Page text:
Are young people the future of the Church?

Are young people the future of the Church? Pope Francis prepares to take a photo with young people at a presynod gathering of youth delegates in Rome.
Chai Brady discusses the upcoming Synod on Youth


As the Church comes closer to a major discussion on young people, it’s worth taking note of the aims and processes behind what it hopes to address: a crisis in reaching youth.

The Synod on Youth will be held in the Vatican from October 3-28 on the theme ‘Young People, the Faith and Vocational Discernment’, with bishops attending from around the world.

The document that will be at the centre of discussion, the Instrumentum Laboris, was published in June of this year, and will help steer the bishops regarding issues close to the hearts of young people from hundreds of different societies and cultures.

The Synod of Bishops was established by Pope Paul VI in September 1965 in order to involve bishops from around the world in assisting the Pope in addressing important issues facing the Church. With many young people not practicing the Faith or abandoning the Church – particularly in Ireland as well as many countries in the Western world – the synod comes at a pivotal time.

This will be the 15th Ordinary General Assembly of the Synod of Bishops and much has been done to get to the bottom of this conundrum.

It was announced on Saturday the full list of priests, bishops, cardinals, collaborators and observers who would be taking part in the synod.

To the list of members elected by national bishops’ conferences, Pope Francis added cardinals from 14 countries, bishops from another 10 nations, as well as 10 priests who will be full voting members of the gathering.

The observers and collaborators include 30 women and several young adults. They participate in the synod discussions, but do not have a vote on the final proposals given to the Pope.


The Church is both locally and internationally “trying to learn to dialogue” with youth and help them discern their vocations, Bishop Donal McKeown told The Irish Catholic.

Dr McKeown will be attending the synod with Archbishop of Armagh Eamon Martin, and said he was very impressed with the efforts to involve young people in informing the upcoming discussions.

“What’s been very interesting has been Pope Francis’ approach to the synods, there’s been synods of bishops over the years but in early 2016 there was a letter that came out to all bishops’ conferences asking them to consult with young people, and to send back comment on the situation, the reality, in their own country,” said Dr McKeown.

This began a process of surveying thousands of young people in Ireland and around the world, which received 65,000 responses by October 2017. The Vatican’s survey began in June 2017 and focused on people 16-29 years of age, irrespective of religious belief.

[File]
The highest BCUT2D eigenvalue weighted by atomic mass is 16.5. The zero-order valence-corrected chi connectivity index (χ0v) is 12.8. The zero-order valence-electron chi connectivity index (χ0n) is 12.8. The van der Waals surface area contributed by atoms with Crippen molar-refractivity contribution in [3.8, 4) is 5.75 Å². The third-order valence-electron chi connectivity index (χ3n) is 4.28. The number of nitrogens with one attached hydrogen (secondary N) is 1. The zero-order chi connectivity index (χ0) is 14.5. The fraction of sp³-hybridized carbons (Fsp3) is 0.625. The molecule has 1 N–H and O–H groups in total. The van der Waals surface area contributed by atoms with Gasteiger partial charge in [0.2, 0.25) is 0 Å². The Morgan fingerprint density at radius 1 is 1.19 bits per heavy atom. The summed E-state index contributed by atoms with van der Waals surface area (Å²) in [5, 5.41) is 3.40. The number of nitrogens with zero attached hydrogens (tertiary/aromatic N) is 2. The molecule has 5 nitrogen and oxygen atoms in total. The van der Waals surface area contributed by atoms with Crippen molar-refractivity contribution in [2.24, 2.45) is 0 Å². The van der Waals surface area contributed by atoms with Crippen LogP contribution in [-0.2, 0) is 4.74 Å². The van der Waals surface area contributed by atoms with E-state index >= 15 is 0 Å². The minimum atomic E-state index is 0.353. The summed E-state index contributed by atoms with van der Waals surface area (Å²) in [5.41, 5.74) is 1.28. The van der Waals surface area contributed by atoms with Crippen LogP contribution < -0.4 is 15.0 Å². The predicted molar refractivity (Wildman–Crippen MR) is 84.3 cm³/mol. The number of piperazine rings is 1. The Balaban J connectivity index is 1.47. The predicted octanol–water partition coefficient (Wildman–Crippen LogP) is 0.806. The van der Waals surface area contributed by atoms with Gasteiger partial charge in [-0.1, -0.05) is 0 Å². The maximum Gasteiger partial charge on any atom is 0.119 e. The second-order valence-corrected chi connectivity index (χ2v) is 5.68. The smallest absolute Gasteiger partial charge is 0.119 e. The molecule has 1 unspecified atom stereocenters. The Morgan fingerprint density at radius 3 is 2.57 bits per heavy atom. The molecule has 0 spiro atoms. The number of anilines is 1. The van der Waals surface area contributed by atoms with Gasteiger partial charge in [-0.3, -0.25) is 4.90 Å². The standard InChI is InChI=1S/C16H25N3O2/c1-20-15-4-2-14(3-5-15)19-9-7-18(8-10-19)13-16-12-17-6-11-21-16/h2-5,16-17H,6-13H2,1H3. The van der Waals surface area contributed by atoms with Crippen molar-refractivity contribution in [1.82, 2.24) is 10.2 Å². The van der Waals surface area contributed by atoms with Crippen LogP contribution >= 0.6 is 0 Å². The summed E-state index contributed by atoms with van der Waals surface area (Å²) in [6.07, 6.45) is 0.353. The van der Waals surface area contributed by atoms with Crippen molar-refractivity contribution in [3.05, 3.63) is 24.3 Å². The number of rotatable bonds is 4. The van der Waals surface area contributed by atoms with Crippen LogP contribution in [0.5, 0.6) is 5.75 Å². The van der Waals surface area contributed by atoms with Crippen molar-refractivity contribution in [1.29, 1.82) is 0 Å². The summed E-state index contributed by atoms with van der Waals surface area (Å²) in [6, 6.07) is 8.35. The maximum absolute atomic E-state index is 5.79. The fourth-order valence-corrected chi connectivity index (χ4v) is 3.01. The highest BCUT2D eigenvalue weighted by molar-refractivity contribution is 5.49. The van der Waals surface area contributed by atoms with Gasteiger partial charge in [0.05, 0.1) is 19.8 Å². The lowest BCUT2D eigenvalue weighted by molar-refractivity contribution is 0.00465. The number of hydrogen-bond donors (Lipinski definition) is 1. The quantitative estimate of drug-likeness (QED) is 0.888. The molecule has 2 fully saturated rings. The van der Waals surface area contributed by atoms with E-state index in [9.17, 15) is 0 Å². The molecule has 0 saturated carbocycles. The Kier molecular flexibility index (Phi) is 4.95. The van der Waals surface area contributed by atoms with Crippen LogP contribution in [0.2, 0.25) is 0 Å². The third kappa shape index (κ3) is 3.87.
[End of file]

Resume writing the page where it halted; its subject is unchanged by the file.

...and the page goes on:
The list of 53 mostly multiple-choice questions was divided into seven sections: general personal information; attitudes and opinions about oneself and the world; influences and relationships; life choices; religion, Faith and the Church; internet use; and two final, open-ended questions.

The write-in questions are an invitation to describe a positive example of how the Church can “accompany young people in their choices, which give value and fulfilment in life” and to say something about oneself that hasn’t been asked in the questionnaire.

Other questions ask about living arrangements; self-image; best age to leave home and have a family; opinions about education and work; measures of success; sources of positive influence; level of confidence in public and private institutions; and political or social activism.

This was followed by a pre-synodal meeting in March of this year in Rome attended by 300 young representatives from around the world. Approximately 15,300 young people from five continents took part in the meeting physically or virtually.

Receiving input from 20 language groups and six social media groups, the resultant document was sent to the Synodal Fathers and ultimately informed the Instrumentum Laboris.

The issues raised included a longing for an ‘authentic’ Church that is transparent, welcoming and communicative, one that has zero tolerance to sexual abuse and is sincere in admitting past and present wrongs.

This comes as the Philadelphia Archbishop Charles Chaput said he asked Pope Francis on August 30 to call off the synod, and instead to focus on the life of bishops.

“I have written to the Holy Father and called on him to cancel the upcoming synod on young people. Right now, the bishops would have absolutely no credibility in addressing this topic,” the archbishop said at a conference in Philadelphia’s St. Charles Borromeo Seminary.

In its place, the archbishop suggested that the Pope “begin making plans for a synod on the life of bishops”.

With revelations of several sex abuse scandals relating to high ranking prelates, hundreds of clergy and even allegations against Pope Francis himself of being involved in an abuse cover-up have come to light in recent months, it’s no wonder there are worries among young people and a desire for an authentic Church.

Many young people also said they feel disconnected from the Church, they could attend Mass but not feel a sense of community, with some saying their Church communities “seem dead”.


The youth representatives also touched on issues they felt were polarising many in their demographic, these include contraception, abortion, homosexuality, cohabitation, marriage and how the priesthood is perceived in different realities in the Church.

The document, which is a compilation of submissions during the pre-synod, states on this topic: “What is important to note is that irrespective of their level of understanding of Church teaching, there is still disagreement and ongoing discussion among young people on these polemical issues.